Grand Duo for alto recorders (around 1820).
Editor: N. Tarasov, Hofmeister FH 2616 (published 1999).

Difficult concertante duet in sonata form for advanced players.

John Parry (1776–1851)

The Nightingale Rondo for descant recorder (originally octave flageolet) and piano (around 1807/1808).
Editor: John Turner, Peacock Press PRM 001 (published 2005).


Various

Flageoletübungen für Julius von Ponikau Freiherr auf Osterberg, den 7. September 1819 [Exercises for flageolet dedicated to Julius von Ponikau, baron of Osterberg, from 7th September 1819] (Faksimile des Manuskripts).
Cornetto-Verlag CF 361, Faksimile- Edition Ulm FEU 36, ISMN M-50100-332-7 (published 2004).

Little pieces for two (suitable to be played on 2 descant recorders) and for flageolet & guitar.

Tune book Julius von Ponikau Freiherr 1820 (Faksimile des Manuskripts).
Cornetto-Verlag CORN-10-1-0151, Faksimile- Edition Ulm FEU 16, ISMN M-50100-065-4
(published 2001).

Little pieces for two (suitable to be played on 2 soprano/descant recorders) and for flageolet & guitar.

Facsimile collection: A. L. Kuhn, C. Kreith, A. Fladt
Anton Leoni Kuhn: Quattre duettins pour deux flageolets op. 13, Carl Kreith: VI Allemandes pour Deux Flageolets, Anton Fladt: Petits Airs arr. pour deux Flageolets.
Cornetto-Verlag CF 349, Faksimile- Edition Ulm FEU 35, ISMN M-50100-320-4 (published 2004).

Very suitable for soprano recorders.

C. J. Müller

3 Duos op. 15, for flageolets (soprano recorders) (1811).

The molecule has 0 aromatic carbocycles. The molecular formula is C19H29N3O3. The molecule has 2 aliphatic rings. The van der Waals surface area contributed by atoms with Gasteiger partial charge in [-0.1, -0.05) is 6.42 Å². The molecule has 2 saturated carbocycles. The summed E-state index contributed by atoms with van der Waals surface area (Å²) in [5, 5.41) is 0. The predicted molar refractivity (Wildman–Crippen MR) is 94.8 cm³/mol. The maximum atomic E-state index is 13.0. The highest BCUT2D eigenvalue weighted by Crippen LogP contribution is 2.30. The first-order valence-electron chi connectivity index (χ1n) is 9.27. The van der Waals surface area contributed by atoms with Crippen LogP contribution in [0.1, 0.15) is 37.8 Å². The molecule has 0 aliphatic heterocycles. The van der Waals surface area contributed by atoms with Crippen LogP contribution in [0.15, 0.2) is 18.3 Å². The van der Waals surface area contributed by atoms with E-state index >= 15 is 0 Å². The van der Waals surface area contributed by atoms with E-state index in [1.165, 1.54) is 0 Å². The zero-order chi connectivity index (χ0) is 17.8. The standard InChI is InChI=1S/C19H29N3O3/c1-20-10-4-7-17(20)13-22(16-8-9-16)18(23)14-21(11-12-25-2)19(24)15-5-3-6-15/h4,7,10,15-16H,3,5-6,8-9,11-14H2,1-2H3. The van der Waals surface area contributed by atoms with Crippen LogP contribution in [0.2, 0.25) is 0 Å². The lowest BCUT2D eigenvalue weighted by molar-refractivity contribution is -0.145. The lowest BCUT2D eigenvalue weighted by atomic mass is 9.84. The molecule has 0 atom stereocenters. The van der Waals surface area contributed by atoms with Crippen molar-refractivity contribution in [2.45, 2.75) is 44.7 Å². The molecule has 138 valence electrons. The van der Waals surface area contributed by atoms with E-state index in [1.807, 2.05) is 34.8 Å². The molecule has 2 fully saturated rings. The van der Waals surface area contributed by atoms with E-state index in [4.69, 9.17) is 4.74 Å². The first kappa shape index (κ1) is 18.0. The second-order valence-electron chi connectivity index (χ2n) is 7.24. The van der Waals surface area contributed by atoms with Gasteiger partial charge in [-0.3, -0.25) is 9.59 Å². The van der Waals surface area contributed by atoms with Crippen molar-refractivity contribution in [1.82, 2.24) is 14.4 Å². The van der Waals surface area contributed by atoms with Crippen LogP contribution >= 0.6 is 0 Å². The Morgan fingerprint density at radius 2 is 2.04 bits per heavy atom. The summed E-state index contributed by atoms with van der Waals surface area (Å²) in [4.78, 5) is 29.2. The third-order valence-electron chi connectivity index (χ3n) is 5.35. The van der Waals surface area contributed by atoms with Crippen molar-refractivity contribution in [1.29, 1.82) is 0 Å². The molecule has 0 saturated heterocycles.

Editor: N. Tarasov, Aura-Edition, AE 004-MB (published 2012).

These duets are now available in a new edition. Partly through-composed, advanced.

Maximilian Joseph Leidesdorf (1787–1840)

Largo et Rondo for csakan und two flauti d’amore (or soprano recorder and two flutes, or alto recorder in G und two alto flutes in G).
Editor: N. Tarasov, Aura-Edition, AE 003-CB (published 2012).

First printed edition of this demanding trio, suitable for playing on a variety of instruments in different combinations.

Largo et Rondo for soprano (descant), alto (treble) and tenor recorders.
Editor: N. Tarasov, Aura-Edition, AE 005-CB (published 2012).

First printed edition of this demanding trio, arranged for recorder trio.

Leonhard von Call (1767–1815)

Trio op. 2/1 for 3 alto recorders (around 1811)
Editor: H. Schaller / N. Tarasov, Doblinger, Diletto musicale DM 1381 (published 2006).

First printed edition. The only surviving trio for 3 csakans – pleasant.

Anton Stadler (1753–1812)

Variations on ‘O mein lieber Augustin‘ & ‘Wann i in der Früh aufsteh‘ for soprano (descant) recorder solo (around 1812).
Editor: H. Reyne, Heinrichshofen N 2198.

Abbé Joseph Gelinek (1758–1825)

Rondo for soprano recorder & piano (1812).
Editor: P. Thalheimer, Carus 11.234 (published 1999).

 

Joseph Gebauer

Sonata op. 17 for soprano (descant) recorder & piano (1812).
Editor: H. Reyne, Edition Moeck 1133 (published 1997).

Albert Lorenz

[2] Variations for soprano (descant) recorder solo (1813).
Editor: E. Mascher, Edition Moeck 2518.

 

Wenzeslaus Matiegka (1773–1830)

Notturno op. 25 for recorder in C (flute), viola & guitar (1813).
Editor: H. Schaller / N. Tarasov, Doblinger GKM 226 (published 2004).

Rare but very attractive instrumentation. The music shows some Schubert-esque phrases of high quality. (Schubert admired Matiegka and adapted one of his works).

Sebastien Demar (1763–1832)

Six Airs à deux flûtes douces soprano ou flageolets d’après des airs célèbres de l’époque révolutionnaire.